Hypnosis, a solution to get rid of your fears?

The mechanisms involved in hypnosis remain mysterious but its effectiveness is considerable, particularly in the treatment of anxiety disorders (such as phobias). It is a complementary method that is increasingly appreciated and used by health professionals (doctors, psychologists, nurses, etc.) to complement their medical approach.


What is hypnosis?

The hypnotic state is a modified state of consciousness. It is a mode of mental functioning that is part of our daily lives. When someone says to you “you are in the moon”, you are in an altered state of consciousness. All of these moments occur, sometimes several times a day, your attention ‘drops out’, you are disconnected from external reality, completely absorbed in the experience you are having. Hypnosis refers to an altered state of consciousness called a “trance”. Milton H.

Erickson used the term “everyday trance” to show how common the hypnotic trance state in its mildest form is. When you enter such an experience, you are activating abilities and resources that you have but are not aware that you have. Therapeutic hypnosis is nothing more than a space for discovery. It has nothing to do with the show hypnosis or street hypnosis that we often hear about. The therapist is not really trying to impose a suggestion on the patient in order to make him/her carry out an order that has been given.

“Hypnosis cannot create new skills in a person but can enable better use of existing skills, even if these skills were not previously recognised.”

Milton H. Erickson

A tool for psychotherapy

Hypnotherapy is often offered as a tool in psychotherapy in relation to addictions, weight management, stress, anxiety, etc. The therapist then uses what are called permissive suggestions and metaphors to encourage entry into hypnotic trance. The therapist uses what are known as permissive suggestions and metaphors to encourage entry into a hypnotic trance. It is through these techniques that the therapist succeeds in “depotentialising” the patient’s conscious mind and making accessible the inner resources that he or she was no longer able to exploit.

  • It also allows the patient to dissociate from the phobia. To be dissociated is to be a spectator of yourself, as if you were taking the place of a camera filming you.
  • This perspective makes it possible to take things in perspective and considerably reduce the emotions felt.

Under hypnosis, the patient is then able to revisit a sufficiently difficult event without any panic attacks being generated. This technique can generate deep and lasting changes.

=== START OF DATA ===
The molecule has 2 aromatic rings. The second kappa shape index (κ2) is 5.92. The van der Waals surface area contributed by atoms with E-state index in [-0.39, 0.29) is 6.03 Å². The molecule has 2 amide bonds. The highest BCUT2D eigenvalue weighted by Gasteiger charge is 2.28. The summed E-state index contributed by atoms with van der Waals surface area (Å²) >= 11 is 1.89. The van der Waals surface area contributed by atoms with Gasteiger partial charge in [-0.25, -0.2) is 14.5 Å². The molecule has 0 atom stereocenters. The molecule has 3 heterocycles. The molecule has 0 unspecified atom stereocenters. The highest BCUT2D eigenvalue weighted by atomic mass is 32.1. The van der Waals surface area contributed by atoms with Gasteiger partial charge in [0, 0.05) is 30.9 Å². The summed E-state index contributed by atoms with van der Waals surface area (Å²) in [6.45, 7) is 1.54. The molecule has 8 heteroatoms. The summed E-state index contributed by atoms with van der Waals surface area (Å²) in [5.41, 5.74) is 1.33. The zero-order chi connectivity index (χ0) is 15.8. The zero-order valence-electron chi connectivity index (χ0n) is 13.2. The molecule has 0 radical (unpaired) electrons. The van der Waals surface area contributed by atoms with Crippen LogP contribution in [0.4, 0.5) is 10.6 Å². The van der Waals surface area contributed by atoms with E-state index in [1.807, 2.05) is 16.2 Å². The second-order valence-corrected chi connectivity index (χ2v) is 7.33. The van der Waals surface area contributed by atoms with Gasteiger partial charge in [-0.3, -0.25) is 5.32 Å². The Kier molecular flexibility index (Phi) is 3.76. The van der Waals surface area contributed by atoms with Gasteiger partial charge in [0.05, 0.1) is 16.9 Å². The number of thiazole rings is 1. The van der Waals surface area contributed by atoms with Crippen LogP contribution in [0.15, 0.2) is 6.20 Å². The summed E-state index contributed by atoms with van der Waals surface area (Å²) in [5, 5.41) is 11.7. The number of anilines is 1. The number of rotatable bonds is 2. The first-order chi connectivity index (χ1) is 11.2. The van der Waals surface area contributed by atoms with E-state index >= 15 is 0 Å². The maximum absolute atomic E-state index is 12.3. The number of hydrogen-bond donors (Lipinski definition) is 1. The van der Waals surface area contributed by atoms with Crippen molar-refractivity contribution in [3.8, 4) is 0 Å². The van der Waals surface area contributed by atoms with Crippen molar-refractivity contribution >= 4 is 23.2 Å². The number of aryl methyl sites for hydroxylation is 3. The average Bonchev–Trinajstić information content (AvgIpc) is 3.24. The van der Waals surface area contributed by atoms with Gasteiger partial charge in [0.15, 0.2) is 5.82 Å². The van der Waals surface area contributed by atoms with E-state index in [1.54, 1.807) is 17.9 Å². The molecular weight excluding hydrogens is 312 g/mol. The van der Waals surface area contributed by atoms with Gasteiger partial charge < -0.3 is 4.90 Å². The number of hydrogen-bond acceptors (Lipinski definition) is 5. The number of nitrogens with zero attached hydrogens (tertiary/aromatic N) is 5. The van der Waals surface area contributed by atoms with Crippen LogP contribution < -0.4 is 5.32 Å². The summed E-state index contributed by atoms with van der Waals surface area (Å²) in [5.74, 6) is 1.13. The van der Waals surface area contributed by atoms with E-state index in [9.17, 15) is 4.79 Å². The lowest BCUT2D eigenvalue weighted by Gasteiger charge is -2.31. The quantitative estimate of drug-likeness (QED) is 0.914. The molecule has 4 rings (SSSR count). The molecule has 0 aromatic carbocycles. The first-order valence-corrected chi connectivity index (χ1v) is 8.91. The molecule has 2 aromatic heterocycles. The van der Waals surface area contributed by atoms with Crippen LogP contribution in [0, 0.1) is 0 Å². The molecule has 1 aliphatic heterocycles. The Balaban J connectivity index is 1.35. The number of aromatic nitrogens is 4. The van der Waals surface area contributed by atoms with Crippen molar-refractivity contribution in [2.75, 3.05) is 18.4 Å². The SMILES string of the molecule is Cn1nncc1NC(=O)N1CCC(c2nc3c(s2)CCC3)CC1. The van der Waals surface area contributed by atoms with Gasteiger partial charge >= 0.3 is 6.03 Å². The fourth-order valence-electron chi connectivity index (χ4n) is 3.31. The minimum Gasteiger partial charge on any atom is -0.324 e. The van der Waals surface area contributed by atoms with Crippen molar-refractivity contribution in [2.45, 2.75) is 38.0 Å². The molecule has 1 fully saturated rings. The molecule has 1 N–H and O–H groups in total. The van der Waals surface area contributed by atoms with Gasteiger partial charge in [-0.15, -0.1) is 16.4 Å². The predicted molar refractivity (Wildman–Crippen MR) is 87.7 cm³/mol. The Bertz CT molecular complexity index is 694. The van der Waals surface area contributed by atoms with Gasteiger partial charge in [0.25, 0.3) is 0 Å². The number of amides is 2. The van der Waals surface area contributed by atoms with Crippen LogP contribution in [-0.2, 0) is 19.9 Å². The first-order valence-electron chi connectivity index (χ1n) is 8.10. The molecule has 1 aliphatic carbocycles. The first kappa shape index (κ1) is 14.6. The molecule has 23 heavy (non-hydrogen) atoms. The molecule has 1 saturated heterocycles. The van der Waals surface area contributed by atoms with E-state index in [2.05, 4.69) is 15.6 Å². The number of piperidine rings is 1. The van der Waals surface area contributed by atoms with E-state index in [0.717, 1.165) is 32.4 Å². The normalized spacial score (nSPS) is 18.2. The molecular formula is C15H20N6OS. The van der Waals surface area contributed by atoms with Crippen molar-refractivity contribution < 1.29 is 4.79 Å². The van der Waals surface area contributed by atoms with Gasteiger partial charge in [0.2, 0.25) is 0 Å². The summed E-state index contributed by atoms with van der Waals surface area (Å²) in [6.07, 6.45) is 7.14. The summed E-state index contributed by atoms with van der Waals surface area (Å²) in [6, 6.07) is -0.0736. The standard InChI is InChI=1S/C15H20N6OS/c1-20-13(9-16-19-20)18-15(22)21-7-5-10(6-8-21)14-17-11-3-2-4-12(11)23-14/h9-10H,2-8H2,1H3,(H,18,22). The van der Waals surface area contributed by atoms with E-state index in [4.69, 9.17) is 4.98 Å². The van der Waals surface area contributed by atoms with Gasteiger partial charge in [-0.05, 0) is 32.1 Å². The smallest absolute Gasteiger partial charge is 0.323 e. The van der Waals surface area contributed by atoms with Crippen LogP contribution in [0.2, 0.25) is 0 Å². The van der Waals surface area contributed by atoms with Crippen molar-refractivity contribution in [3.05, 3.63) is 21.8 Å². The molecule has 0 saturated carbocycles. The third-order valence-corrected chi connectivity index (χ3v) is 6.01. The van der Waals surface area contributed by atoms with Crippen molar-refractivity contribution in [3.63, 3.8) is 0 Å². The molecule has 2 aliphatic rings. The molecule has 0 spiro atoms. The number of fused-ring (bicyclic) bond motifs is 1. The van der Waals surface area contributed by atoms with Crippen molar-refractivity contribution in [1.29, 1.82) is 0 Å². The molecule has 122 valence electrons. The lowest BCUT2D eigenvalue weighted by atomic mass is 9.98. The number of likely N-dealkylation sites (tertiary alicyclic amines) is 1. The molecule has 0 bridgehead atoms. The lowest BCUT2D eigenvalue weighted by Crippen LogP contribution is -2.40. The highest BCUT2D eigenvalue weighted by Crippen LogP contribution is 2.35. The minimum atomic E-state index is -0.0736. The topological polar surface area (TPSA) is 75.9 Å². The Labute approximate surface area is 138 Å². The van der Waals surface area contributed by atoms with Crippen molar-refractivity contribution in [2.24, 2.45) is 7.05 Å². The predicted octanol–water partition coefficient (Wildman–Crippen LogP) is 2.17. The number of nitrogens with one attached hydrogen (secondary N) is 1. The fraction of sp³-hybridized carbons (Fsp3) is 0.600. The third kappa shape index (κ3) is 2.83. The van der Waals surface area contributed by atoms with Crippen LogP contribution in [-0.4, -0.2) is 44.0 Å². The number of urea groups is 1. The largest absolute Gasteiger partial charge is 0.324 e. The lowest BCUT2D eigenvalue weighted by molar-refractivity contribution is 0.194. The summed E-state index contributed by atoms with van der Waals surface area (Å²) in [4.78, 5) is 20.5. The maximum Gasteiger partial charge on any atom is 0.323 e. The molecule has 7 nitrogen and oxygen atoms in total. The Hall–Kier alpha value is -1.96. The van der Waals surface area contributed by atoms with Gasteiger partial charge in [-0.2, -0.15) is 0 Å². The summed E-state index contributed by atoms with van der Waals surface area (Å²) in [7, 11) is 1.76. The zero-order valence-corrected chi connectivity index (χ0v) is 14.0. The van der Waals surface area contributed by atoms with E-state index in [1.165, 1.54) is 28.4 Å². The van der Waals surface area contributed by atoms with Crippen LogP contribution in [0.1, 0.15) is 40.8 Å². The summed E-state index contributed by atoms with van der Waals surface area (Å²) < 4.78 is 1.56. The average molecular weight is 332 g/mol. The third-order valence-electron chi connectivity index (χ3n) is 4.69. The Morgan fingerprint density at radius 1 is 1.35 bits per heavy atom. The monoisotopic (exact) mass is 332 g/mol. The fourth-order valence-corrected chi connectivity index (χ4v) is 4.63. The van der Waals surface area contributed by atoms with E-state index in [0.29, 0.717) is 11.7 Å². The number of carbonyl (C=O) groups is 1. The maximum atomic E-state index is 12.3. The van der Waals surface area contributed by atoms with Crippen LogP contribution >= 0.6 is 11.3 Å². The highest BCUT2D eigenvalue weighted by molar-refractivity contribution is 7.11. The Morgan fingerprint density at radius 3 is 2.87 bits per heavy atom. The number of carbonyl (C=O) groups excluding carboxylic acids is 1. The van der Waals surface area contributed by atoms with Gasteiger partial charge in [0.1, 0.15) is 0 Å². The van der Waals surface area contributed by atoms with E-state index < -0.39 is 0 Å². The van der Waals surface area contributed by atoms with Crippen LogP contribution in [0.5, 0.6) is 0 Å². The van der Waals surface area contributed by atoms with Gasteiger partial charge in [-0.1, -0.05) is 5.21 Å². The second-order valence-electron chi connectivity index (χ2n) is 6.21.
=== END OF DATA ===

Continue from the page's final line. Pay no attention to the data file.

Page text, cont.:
Hypnosis is used to treat the anxiety reactions present in phobias

The hypnotherapist has different ways of accompanying someone suffering from a phobia. The method will be chosen according to the problematic to be worked on, the origin or the intensity of the latter. 

One of the simplest is to combine relaxation with systematic desensitisation. This is possible when the origin of the fear is a negative experience the person has gone through or a lack of positive experience when exposed to the object of the phobia. People who suffer from phobias develop anxious reactions that occur as a result of a psychological stressor. As a result, they constantly try to anticipate events. In this case, induction and suggestions may be sufficient to help them develop self-hypnosis skills, relax and ease muscle tension. It is in fact a matter of the therapist obtaining a kind of authorisation allowing contact with the person’s non-conscious resources.

The therapist can also use regression tools. Once the potential triggering event of the phobia has been identified, the therapist, using hypnosis, will lead the patient to a regression towards this event. This kind of regression will allow the patient to remember the first time he/she was confronted with this fear. The objective is to bring about a response more adapted to the situation and to inscribe it in the patient’s unconscious. 

Other techniques consist of alternating phobic memories with soothing memories, to gradually allow the sensations of soothing memories to impose themselves on the phobogenic memories.

Hypnosis increasingly recognised by health professionals

It is proposed as an effective method for overcoming various difficulties, especially in relation to anxiety disorders. The length of time required to treat a phobia varies from patient to patient. Hypnosis is a brief therapy, which means that about ten sessions may be enough to get rid of a phobia. Some therapists may offer you self-hypnosis exercises that you can use to avoid panic attacks, excessive sweating or any other type of symptoms associated with phobic episodes. Of course, it is not impossible for you to consult, in parallel, another health professional specialised in psychoanalysis, cognitive behavioural therapy, or sophrology, etc. All these therapies are different, but they can be used to prevent panic attacks. All these therapies are different but complementary. They can be combined with each other.


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